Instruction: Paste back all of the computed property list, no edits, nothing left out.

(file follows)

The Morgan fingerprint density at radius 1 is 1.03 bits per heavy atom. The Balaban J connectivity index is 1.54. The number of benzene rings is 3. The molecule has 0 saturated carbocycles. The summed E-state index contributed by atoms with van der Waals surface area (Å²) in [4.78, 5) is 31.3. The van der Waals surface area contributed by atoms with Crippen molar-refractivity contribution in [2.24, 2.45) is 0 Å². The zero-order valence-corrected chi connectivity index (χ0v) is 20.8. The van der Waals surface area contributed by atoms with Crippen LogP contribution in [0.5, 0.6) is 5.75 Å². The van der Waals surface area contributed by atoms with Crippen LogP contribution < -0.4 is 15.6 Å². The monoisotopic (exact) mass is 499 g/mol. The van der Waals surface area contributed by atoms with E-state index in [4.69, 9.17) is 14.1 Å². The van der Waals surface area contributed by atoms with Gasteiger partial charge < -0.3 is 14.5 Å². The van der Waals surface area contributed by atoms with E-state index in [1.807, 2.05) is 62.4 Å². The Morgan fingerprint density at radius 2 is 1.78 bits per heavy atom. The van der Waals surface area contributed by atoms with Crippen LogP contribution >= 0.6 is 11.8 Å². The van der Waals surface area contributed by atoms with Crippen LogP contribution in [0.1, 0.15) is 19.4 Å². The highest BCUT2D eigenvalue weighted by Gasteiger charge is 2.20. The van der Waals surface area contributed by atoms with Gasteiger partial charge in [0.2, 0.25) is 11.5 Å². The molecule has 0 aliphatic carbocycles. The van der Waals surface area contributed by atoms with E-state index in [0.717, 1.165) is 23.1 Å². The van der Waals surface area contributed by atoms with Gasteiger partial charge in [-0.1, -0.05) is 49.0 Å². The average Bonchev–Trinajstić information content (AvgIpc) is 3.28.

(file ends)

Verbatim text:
The Morgan fingerprint density at radius 1 is 1.03 bits per heavy atom. The Balaban J connectivity index is 1.54. The number of benzene rings is 3. The molecule has 0 saturated carbocycles. The summed E-state index contributed by atoms with van der Waals surface area (Å²) in [4.78, 5) is 31.3. The van der Waals surface area contributed by atoms with Crippen molar-refractivity contribution in [2.24, 2.45) is 0 Å². The zero-order valence-corrected chi connectivity index (χ0v) is 20.8. The van der Waals surface area contributed by atoms with Crippen LogP contribution in [0.5, 0.6) is 5.75 Å². The van der Waals surface area contributed by atoms with Crippen LogP contribution < -0.4 is 15.6 Å². The monoisotopic (exact) mass is 499 g/mol. The van der Waals surface area contributed by atoms with E-state index in [4.69, 9.17) is 14.1 Å². The van der Waals surface area contributed by atoms with Gasteiger partial charge < -0.3 is 14.5 Å². The van der Waals surface area contributed by atoms with E-state index in [1.807, 2.05) is 62.4 Å². The Morgan fingerprint density at radius 2 is 1.78 bits per heavy atom. The van der Waals surface area contributed by atoms with Crippen LogP contribution >= 0.6 is 11.8 Å². The van der Waals surface area contributed by atoms with Crippen LogP contribution in [0.1, 0.15) is 19.4 Å². The highest BCUT2D eigenvalue weighted by Gasteiger charge is 2.20. The van der Waals surface area contributed by atoms with Gasteiger partial charge in [0.2, 0.25) is 11.5 Å². The molecule has 0 aliphatic carbocycles. The van der Waals surface area contributed by atoms with E-state index in [0.717, 1.165) is 23.1 Å². The van der Waals surface area contributed by atoms with Gasteiger partial charge in [-0.1, -0.05) is 49.0 Å². The average Bonchev–Trinajstić information content (AvgIpc) is 3.28.